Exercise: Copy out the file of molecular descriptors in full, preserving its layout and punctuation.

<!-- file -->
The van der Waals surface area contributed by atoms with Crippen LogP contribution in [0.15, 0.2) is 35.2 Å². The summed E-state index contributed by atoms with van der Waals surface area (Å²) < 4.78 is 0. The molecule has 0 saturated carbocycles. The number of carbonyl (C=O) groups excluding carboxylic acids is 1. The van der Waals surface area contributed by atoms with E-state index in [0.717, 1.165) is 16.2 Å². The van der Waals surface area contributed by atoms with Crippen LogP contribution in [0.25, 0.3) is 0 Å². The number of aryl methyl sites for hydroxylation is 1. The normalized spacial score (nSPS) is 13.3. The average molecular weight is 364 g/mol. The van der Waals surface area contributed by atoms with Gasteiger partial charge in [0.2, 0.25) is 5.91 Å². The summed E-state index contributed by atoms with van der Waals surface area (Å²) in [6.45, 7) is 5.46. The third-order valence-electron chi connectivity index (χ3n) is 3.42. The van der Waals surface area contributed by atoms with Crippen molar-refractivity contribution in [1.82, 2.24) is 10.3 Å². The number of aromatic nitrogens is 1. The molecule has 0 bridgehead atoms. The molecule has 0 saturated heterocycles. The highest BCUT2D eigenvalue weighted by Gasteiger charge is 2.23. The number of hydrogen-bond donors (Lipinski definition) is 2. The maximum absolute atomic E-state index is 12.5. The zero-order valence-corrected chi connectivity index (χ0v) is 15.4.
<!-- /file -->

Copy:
The van der Waals surface area contributed by atoms with Crippen LogP contribution in [0.15, 0.2) is 35.2 Å². The summed E-state index contributed by atoms with van der Waals surface area (Å²) < 4.78 is 0. The molecule has 0 saturated carbocycles. The number of carbonyl (C=O) groups excluding carboxylic acids is 1. The van der Waals surface area contributed by atoms with E-state index in [0.717, 1.165) is 16.2 Å². The van der Waals surface area contributed by atoms with Crippen LogP contribution in [0.25, 0.3) is 0 Å². The number of aryl methyl sites for hydroxylation is 1. The normalized spacial score (nSPS) is 13.3. The average molecular weight is 364 g/mol. The van der Waals surface area contributed by atoms with Gasteiger partial charge in [0.2, 0.25) is 5.91 Å². The summed E-state index contributed by atoms with van der Waals surface area (Å²) in [6.45, 7) is 5.46. The third-order valence-electron chi connectivity index (χ3n) is 3.42. The van der Waals surface area contributed by atoms with Crippen molar-refractivity contribution in [1.82, 2.24) is 10.3 Å². The number of aromatic nitrogens is 1. The molecule has 0 bridgehead atoms. The molecule has 0 saturated heterocycles. The highest BCUT2D eigenvalue weighted by Gasteiger charge is 2.23. The number of hydrogen-bond donors (Lipinski definition) is 2. The maximum absolute atomic E-state index is 12.5. The zero-order valence-corrected chi connectivity index (χ0v) is 15.4.